Trump's plan to starve North Korea of oil is a long shot

Experts: Tremors 10 times stronger than before
Experts: Tremors 10 times stronger than before

President Trump has little chance of persuading China and Russia to cut off North Korea's oil supply, and even if he succeeds the unprecedented step may still not be enough to get Kim Jong Un to stop building nuclear weapons.

The U.S. wants the U.N. Security Council to approve a range of new sanctions, including a full ban on exports of oil to North Korea, after Pyongyang carried out its biggest ever nuclear bomb test on Sunday.

Experts say an oil embargo would be a major shift in international efforts to squeeze Kim's regime.

"Something like this has not been tried before," said Kent Boydston, a research analyst at the Peterson Institute for International Economics. "It would be a different kind of sanction that would have broader impact on the economy."

A prolonged halt in oil supplies could eventually bring the North Korean economy to its knees. But it would need the support of China, North Korea's main trading partner, and Russia -- both of which can veto the measure at the U.N.

Related: U.S. proposes U.N. resolution to ban oil exports to North Korea

"Given the new developments on the Korean Peninsula, China agrees that the [Security Council] should make further responses and take necessary measures. China will make close communication with relevant parties with an objective, fair and responsible attitude," Chinese Foreign Minister Wang Yi said Thursday.

But the escalating crisis over North Korea is a thorny problem for President Xi Jinping, who is trying to project strength and stability ahead of a key meeting of the Chinese Communist Party next month.

That makes experts skeptical that he will take drastic measures at this point against Kim.

Beijing doesn't want to confront Pyongyang

"It is already crystal clear that China will not curtail [North Korea's] energy supply," wrote Peter Hayes and David von Hippel of the Nautilus Institute, a think tank that specializes in energy issues, in a report this week.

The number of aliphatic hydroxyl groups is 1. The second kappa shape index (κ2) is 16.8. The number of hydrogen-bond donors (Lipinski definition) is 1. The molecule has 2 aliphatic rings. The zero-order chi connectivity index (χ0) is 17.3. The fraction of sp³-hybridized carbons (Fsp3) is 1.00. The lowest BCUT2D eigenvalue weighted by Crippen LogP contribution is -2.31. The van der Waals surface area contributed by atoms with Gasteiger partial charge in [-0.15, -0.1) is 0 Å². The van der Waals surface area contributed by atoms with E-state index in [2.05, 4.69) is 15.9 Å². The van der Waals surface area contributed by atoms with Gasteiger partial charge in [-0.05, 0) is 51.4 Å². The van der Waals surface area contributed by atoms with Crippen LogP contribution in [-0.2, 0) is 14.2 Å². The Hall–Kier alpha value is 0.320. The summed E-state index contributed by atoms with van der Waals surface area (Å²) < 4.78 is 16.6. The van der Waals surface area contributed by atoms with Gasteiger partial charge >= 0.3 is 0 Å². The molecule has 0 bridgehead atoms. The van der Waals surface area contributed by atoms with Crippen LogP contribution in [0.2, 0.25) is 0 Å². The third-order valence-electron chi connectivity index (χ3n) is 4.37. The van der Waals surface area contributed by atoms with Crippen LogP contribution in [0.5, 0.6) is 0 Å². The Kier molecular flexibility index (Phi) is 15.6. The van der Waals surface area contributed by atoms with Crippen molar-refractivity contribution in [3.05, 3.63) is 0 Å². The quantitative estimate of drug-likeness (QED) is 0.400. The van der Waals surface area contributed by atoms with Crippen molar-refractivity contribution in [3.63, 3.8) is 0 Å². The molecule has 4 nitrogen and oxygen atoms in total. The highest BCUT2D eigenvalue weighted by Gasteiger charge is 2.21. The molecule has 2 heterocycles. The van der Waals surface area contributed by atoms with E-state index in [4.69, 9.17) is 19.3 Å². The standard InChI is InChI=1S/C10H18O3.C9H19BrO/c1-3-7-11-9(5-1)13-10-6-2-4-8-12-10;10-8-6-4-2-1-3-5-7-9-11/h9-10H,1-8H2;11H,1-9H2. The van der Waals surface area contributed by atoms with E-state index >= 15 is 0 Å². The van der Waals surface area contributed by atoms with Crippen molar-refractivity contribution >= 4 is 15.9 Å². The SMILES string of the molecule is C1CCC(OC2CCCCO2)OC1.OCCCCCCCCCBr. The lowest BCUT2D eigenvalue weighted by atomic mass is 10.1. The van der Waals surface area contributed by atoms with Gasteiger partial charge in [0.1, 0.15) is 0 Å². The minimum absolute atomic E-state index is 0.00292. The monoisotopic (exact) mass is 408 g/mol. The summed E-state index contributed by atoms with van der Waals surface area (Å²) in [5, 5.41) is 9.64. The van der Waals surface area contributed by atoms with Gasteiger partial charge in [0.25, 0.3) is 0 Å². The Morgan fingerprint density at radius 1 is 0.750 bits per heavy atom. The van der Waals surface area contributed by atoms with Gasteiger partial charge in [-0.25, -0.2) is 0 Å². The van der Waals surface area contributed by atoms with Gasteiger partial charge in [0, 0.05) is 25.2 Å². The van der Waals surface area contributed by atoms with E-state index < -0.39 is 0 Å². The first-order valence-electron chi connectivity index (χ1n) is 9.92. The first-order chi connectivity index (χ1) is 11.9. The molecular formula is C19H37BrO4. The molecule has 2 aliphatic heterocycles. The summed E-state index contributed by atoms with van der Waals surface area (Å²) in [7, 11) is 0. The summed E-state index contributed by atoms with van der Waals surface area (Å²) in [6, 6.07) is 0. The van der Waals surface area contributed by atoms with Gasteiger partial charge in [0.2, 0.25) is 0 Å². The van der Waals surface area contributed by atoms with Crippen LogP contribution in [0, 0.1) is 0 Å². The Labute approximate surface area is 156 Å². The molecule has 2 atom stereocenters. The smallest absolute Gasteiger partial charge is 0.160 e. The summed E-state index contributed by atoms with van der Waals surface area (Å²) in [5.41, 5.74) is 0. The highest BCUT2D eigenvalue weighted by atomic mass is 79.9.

Global Times, a Chinese state-run tabloid that often expresses nationalistic views, suggested in April that Beijing might cut off North Korea's oil supply if it carried out another nuclear test.

After Pyongyang went ahead with the test this week, the newspaper poured cold water on the idea of an oil ban, warning it wouldn't necessarily rein in Kim's nuclear program and could spark a confrontation with North Korea.

Related: What's left to sanction in North Korea after its big nuclear test?

Halting or reducing energy supplies now would "reduce whatever influence the Chinese have left in Pyongyang," the Nautilus experts said.

Experts say China is the key supplier, sending crude oil to its smaller neighbor through a pipeline. But it stopped publishing data about how much oil flows across the border over three years ago.

So even if Beijing agreed to limit oil exports, it would be tricky to monitor.

china north korea border
The China-North Korea border.

People would suffer most, not the military

Russian President Vladimir Putin is also opposed to an oil embargo, telling South Korean President Moon Jae-in on Wednesday that he's concerned it may harm civilians, according to a spokesman for Moon.

Hayes and von Hippel say that it would be unlikely to have much of an effect on North Korea's military and nuclear programs in the short term because they can draw on stockpiles.

The bigger impact would be felt by the wider population.

"People will be forced to walk or not move at all, and to push buses instead of riding in them," Hayes and von Hippel wrote. "There will be less light in households due to less kerosene."

They predict North Koreans would turn to other energy sources like coal and solar panels for cooking and power.

-- Serenitie Wang in Beijing contributed to this article.

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